Black Twitter continues to be powerful during this pandemic in terms of highlighting issues. How can Twitter work with leading voices to help amplify and share resources and positive information?
Unfortunately, COVID prevented this from happening, but if you don’t already follow @GodIsRivera on Twitter, you should. God-is [Rivera, the global director of culture and community at Twitter] is in the process of working with Black Twitter universe to create an event called Black Twitter Live. It was actually intended to be the first week of March, [which] was also the same week that we got noticed that we would begin to work from home. Although she is moving that conversation from being in-person to the platform itself, it is a way to convene the leading voices, not just immediate but also the leading voices on Black issues to amplify and also to share support and resources that are happening.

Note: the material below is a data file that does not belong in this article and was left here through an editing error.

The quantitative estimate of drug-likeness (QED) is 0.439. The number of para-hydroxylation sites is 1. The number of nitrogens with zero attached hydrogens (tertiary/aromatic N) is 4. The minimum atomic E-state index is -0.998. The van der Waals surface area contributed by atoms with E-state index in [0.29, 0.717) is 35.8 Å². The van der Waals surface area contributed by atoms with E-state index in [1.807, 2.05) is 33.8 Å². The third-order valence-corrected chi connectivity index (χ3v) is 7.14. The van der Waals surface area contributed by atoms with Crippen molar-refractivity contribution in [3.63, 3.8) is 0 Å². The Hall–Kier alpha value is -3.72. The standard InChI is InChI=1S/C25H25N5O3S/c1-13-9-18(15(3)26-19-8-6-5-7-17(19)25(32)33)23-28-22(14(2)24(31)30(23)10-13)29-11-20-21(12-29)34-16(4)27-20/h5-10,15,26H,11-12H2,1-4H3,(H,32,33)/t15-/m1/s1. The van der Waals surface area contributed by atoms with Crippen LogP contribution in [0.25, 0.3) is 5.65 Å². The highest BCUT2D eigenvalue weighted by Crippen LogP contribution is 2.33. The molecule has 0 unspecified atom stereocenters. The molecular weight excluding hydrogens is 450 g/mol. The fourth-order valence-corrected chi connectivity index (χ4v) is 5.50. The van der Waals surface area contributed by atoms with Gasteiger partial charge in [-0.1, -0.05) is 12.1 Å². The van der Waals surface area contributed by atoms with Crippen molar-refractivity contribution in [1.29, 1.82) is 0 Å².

This nation doesn’t have one solid message. How do we get a solid, one-pronged message out of Black Twitter?
Black Twitter is not like a group. You don’t just call a Black Twitter meeting and people appear. Black Twitter is like stealth, and they show up when they need to show up. … It’s the issue. It’s the cause. I think that although Black Twitter is probably one of the most powerful voices on the platform, I think we also have to look back into our own families, communities and people [who] people talk to every day. There is a shared responsibility. It can’t be a single-pronged approach. It almost has to be everywhere you go you’re getting that message.